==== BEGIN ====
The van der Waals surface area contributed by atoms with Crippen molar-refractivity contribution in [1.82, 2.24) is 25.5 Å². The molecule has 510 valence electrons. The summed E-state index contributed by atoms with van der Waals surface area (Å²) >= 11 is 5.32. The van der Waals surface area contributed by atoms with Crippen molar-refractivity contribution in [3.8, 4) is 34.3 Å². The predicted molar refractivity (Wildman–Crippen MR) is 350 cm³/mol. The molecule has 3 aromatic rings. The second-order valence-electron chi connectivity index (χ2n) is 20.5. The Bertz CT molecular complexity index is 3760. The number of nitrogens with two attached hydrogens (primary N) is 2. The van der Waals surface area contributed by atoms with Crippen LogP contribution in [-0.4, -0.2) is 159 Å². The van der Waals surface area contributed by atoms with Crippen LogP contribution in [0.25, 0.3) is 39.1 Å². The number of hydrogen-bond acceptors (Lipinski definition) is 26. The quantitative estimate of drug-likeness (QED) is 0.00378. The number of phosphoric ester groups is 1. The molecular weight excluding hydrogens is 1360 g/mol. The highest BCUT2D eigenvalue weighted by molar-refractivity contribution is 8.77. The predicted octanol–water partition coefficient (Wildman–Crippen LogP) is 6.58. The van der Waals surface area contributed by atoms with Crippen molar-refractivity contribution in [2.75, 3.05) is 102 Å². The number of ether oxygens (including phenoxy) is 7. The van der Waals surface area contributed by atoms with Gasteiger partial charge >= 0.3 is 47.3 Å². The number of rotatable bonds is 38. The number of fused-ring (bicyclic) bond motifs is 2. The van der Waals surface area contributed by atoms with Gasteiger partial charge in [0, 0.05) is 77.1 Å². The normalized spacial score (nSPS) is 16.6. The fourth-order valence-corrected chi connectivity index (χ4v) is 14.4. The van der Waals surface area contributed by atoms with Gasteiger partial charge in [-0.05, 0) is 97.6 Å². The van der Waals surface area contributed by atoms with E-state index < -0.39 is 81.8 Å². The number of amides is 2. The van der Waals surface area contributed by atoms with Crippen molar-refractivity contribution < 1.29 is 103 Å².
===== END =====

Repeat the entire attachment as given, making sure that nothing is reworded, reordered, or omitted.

The van der Waals surface area contributed by atoms with Crippen molar-refractivity contribution in [1.82, 2.24) is 25.5 Å². The molecule has 510 valence electrons. The summed E-state index contributed by atoms with van der Waals surface area (Å²) >= 11 is 5.32. The van der Waals surface area contributed by atoms with Crippen molar-refractivity contribution in [3.8, 4) is 34.3 Å². The predicted molar refractivity (Wildman–Crippen MR) is 350 cm³/mol. The molecule has 3 aromatic rings. The second-order valence-electron chi connectivity index (χ2n) is 20.5. The Bertz CT molecular complexity index is 3760. The number of nitrogens with two attached hydrogens (primary N) is 2. The van der Waals surface area contributed by atoms with Crippen LogP contribution in [-0.4, -0.2) is 159 Å². The van der Waals surface area contributed by atoms with Crippen LogP contribution in [0.25, 0.3) is 39.1 Å². The number of hydrogen-bond acceptors (Lipinski definition) is 26. The quantitative estimate of drug-likeness (QED) is 0.00378. The number of phosphoric ester groups is 1. The molecular weight excluding hydrogens is 1360 g/mol. The highest BCUT2D eigenvalue weighted by molar-refractivity contribution is 8.77. The predicted octanol–water partition coefficient (Wildman–Crippen LogP) is 6.58. The van der Waals surface area contributed by atoms with Crippen molar-refractivity contribution in [2.75, 3.05) is 102 Å². The number of ether oxygens (including phenoxy) is 7. The van der Waals surface area contributed by atoms with Gasteiger partial charge >= 0.3 is 47.3 Å². The number of rotatable bonds is 38. The number of fused-ring (bicyclic) bond motifs is 2. The van der Waals surface area contributed by atoms with Gasteiger partial charge in [0, 0.05) is 77.1 Å². The normalized spacial score (nSPS) is 16.6. The fourth-order valence-corrected chi connectivity index (χ4v) is 14.4. The van der Waals surface area contributed by atoms with Gasteiger partial charge in [-0.05, 0) is 97.6 Å². The van der Waals surface area contributed by atoms with E-state index < -0.39 is 81.8 Å². The number of amides is 2. The van der Waals surface area contributed by atoms with Crippen molar-refractivity contribution < 1.29 is 103 Å².